Effect of Seed Variety and Cutting Age on Dry Matter Yield, Nutritive Values and In Vitro Digestibility of Teff Grass
- *Corresponding Author:
- Benjamin Saylor
Department of Animal Sciences and Industry, Kansas State University, Manhattan, KS 66506
E-mail: [email protected]
Received date: April 21, 2017; Accepted date: April 25, 2017; Published date: April 29, 2017
Citation: Benjamin SA, Bradford BJ, Min DH (2017) Effect of Seed Variety and Cutting Age on Dry Matter Yield, Nutritive Values and In Vitro Digestibility of Teff Grass. Adv Crop Sci Tech 5: 281. doi: 10.4172/2329-8863.1000281
Copyright: © 2017 Benjamin SA, et al.This is an open-access article distributed under the terms of the Creative Commons Attribution License, which permits unrestricted use, distribution, and reproduction in any medium, provided the original author and source are credited.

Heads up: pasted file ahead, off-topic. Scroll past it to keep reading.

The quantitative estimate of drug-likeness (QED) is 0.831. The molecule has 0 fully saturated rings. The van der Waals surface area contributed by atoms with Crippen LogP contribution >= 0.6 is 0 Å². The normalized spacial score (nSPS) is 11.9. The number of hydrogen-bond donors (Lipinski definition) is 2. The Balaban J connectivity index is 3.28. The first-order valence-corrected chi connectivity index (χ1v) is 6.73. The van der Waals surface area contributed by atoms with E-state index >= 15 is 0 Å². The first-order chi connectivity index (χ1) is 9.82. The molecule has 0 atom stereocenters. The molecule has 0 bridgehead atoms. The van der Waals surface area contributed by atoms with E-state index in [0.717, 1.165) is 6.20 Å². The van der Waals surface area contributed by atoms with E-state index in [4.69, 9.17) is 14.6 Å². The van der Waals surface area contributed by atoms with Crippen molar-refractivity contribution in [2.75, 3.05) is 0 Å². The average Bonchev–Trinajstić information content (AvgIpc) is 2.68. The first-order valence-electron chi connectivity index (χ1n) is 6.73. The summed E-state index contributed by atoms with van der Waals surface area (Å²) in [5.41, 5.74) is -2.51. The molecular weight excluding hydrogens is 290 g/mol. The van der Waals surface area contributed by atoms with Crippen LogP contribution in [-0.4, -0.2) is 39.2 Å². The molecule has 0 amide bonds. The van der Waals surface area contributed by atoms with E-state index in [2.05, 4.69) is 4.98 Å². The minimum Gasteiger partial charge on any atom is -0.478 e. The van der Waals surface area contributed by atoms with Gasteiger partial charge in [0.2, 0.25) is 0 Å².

Declining groundwater supplies are among the most pressing issues facing the dairy industry today. The water needed for forage production represents the great majority of total water use on most dairy farms, posing a major challenge in the pursuit of improved drought resilience. The objective of this experiment was to investigate the effect of seed variety and cutting maturity on dry matter yield, nutritive values, and digestibility of teff grass (Eragrostis tef), a warm-season annual grass native to Ethiopia that is well adapted to drought conditions. Eighty pots were blocked by location in a greenhouse and randomly assigned to 4 teff varieties (Tiffany, Moxie, Corvallis, and Dessie) and to 5 cutting ages (40, 45, 50, 55, or 60 d after planting [DAP]). Samples were dried, weighed, and analyzed for crude protein (CP), neutral detergent fiber (aNDFom), and 24 h in vitro NDF digestibility (IVNDFD). It was found that seed variety had no effect on dry matter (DM) yield, CP, aNDFom, or IVNDFD. DM yield increased linearly as cutting age increased from 40 to 60 DAP. Similarly, aNDFom concentration increased quadratically with increasing cutting age. CP and IVNDFD decreased linearly as cutting age increased from 40 to 60 DAP. To assess carryover effects of cutting age on yield and nutritive values, 2 additional cuttings were taken from each pot. It was found that increasing the age at first cutting from 40 to 60 DAP significantly decreased CP concentration in the second cutting. Additionally, increasing DAP significantly reduced DM yield in subsequent cuttings. Across all seed varieties and cutting ages, CP decreased and aNDFom increased linearly with each additional cutting. Results indicate that, under greenhouse conditions, the first cutting of teff should be taken between 45 and 50 DAP to optimize nutritive values and digestibility in that cutting and additional cuttings.